7. I’m an executive secretary and I have found Google calendars to be a blessing.

  8. [It may be more accurate to characterize my mother's stake as being in the "Big Ten" area of the country. But whatever. I like the idea of splitting the US regions by football divisions. :) ]

  9. The issue with e-mail lists is fundamentally the same issue with phone lists and address lists. This lists can be taken and used to SPAM people. Trust me, I do it for a living. (Not using the Church lists, but I assume you know that).

    E-mail mass mail is very ineffective as it typically gets killed by a spam blocker and doesn’t reach all intended recipients. Also, Over 30% of people change there e-mail address every year so this becomes porblematic on staying up to date. That said, we attempted to move our Troop Committee Meetings to a Blog setting, which completely failed.

  10. Also, one our our counselors said this week that his son (a BYU student) created a little app to drop the .csv member file into Google Earth and generate a pushpin map of the ward…

  11. My ward has had fantastic success using a google spreadsheet to coordinate and compile information about less active members.

  12. Steve Evans says:

    Nice post, Molly. I wrote on similar lines a while back. I think there are tremendous resources out there that would increase our efficiency 1000% if we would just use them.

  13. The thing with email is that it has to assume an “opt-in” protocol for any mass-mailing (we had extensive discussions about this in our stake prior to the Church nixing ward and stake websites around 2000 before they introduced this on lds.org). I.e., you have to assume that only some people in the ward want to use email, and you can’t force them to use it. You also have to assume that THEY will tell you when they change email.

    Really, the best way is to do what the Church has recommended — use the lds.org ward email function to manage the notifications. This means that ward members have to have accounts and provide their email on lds.org. This then tell you which members want to use email. The leaders with the appropriate access can send out the updates, and those who have subscribed to the appropriate lists receive the notifications.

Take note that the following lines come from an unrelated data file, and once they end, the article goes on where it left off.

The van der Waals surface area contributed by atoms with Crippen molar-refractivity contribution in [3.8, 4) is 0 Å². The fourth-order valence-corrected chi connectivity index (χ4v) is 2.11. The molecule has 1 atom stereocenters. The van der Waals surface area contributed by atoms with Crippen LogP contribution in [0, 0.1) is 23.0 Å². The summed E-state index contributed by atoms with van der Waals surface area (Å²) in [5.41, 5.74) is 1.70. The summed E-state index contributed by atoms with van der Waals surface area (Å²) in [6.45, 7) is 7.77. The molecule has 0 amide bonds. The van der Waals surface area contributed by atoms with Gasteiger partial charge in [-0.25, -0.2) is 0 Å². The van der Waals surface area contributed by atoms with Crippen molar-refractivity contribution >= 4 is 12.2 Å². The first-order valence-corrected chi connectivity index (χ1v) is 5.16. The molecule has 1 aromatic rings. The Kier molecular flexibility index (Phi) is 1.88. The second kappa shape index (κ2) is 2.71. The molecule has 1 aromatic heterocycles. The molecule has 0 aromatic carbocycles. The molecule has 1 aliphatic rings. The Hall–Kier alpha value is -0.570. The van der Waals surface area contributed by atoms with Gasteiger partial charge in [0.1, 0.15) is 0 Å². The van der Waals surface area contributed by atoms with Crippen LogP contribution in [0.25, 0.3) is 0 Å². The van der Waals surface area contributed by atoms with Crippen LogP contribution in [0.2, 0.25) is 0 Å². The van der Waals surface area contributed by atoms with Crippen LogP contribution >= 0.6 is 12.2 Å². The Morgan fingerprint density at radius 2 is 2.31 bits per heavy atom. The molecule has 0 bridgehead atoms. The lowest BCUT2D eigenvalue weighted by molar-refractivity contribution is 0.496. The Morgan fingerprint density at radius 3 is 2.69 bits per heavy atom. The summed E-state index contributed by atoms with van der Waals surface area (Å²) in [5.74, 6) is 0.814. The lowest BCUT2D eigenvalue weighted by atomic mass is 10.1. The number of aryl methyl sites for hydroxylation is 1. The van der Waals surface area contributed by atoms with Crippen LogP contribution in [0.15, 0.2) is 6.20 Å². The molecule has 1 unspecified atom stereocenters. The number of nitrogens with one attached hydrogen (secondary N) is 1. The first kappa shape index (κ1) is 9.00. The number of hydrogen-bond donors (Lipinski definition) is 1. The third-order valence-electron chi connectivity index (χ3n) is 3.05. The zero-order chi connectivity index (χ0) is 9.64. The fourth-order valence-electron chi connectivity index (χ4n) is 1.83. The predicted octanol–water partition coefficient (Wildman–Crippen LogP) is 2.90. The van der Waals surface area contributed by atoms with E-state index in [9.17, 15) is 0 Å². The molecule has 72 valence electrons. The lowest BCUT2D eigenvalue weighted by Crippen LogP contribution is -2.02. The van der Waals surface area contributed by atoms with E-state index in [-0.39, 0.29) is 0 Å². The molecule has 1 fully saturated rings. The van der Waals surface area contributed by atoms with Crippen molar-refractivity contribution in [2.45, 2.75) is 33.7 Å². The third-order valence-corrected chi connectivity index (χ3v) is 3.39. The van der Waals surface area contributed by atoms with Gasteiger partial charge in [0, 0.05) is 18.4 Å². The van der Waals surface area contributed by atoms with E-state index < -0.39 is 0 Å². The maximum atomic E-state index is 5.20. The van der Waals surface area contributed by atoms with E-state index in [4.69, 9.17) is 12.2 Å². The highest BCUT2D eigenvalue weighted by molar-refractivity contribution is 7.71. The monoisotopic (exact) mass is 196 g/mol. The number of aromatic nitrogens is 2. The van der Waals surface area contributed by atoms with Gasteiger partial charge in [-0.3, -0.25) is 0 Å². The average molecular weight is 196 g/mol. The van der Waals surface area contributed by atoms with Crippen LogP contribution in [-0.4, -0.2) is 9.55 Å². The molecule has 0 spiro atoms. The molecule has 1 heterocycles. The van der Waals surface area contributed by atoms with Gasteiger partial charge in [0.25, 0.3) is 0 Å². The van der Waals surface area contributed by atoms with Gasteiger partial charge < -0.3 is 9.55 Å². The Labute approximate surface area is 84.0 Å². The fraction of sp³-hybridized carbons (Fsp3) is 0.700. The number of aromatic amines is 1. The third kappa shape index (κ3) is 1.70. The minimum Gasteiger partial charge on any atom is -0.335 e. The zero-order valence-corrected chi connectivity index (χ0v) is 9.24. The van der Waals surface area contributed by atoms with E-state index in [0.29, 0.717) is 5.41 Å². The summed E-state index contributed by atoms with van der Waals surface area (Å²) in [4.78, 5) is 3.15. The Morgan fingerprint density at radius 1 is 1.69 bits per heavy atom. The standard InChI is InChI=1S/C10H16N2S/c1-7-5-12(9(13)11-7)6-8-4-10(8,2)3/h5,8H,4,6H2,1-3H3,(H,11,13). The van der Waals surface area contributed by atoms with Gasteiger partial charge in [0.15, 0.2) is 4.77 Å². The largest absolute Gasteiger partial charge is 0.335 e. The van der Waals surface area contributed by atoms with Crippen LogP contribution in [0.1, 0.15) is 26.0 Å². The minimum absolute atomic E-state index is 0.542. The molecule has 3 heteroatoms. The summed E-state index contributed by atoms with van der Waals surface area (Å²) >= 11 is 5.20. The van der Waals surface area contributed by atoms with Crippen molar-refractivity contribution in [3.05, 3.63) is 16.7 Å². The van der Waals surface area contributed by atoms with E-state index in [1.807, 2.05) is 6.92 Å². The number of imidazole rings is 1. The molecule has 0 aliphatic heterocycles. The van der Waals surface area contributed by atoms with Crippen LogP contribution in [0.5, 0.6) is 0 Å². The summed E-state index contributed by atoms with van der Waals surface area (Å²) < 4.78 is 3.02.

Our bishop has continually said that if you don’t have an lds.org account with an updated email, then you aren’t interested in receiving email updates.

    Again, this is for “push” type of notifications. Anything that requires a response, this isn’t the right venue.

    Our ward looked at a yahoogroup-style list back in the day, but the issue of moderation was a dealbreaker.

  14. I thought Elder Ballard’s talk was great but I’m not holding my breath to see any substantial change come from it. Elder Packer gave several talks about 15 years ago expressing much the same thoughts even more forcefully, nothing changed.

    Telling the general church membership in general conference that we must simplify and cut back is preaching to the choir; almost any rank and file member of the church is in favor of simplification or elimination of extraneous meetings and other organizational demands. But busyness is a measure of godliness in the church and most leaders seem to equate simplification or trimming of their personal stewardship as a sign of slacking off.

    In an organizational culture so regimented and ingrained as the church, change like this can only come from the top down. If the 12 really believe this is a problem they must be the ones to bring about a change with concrete changes instituted church wide.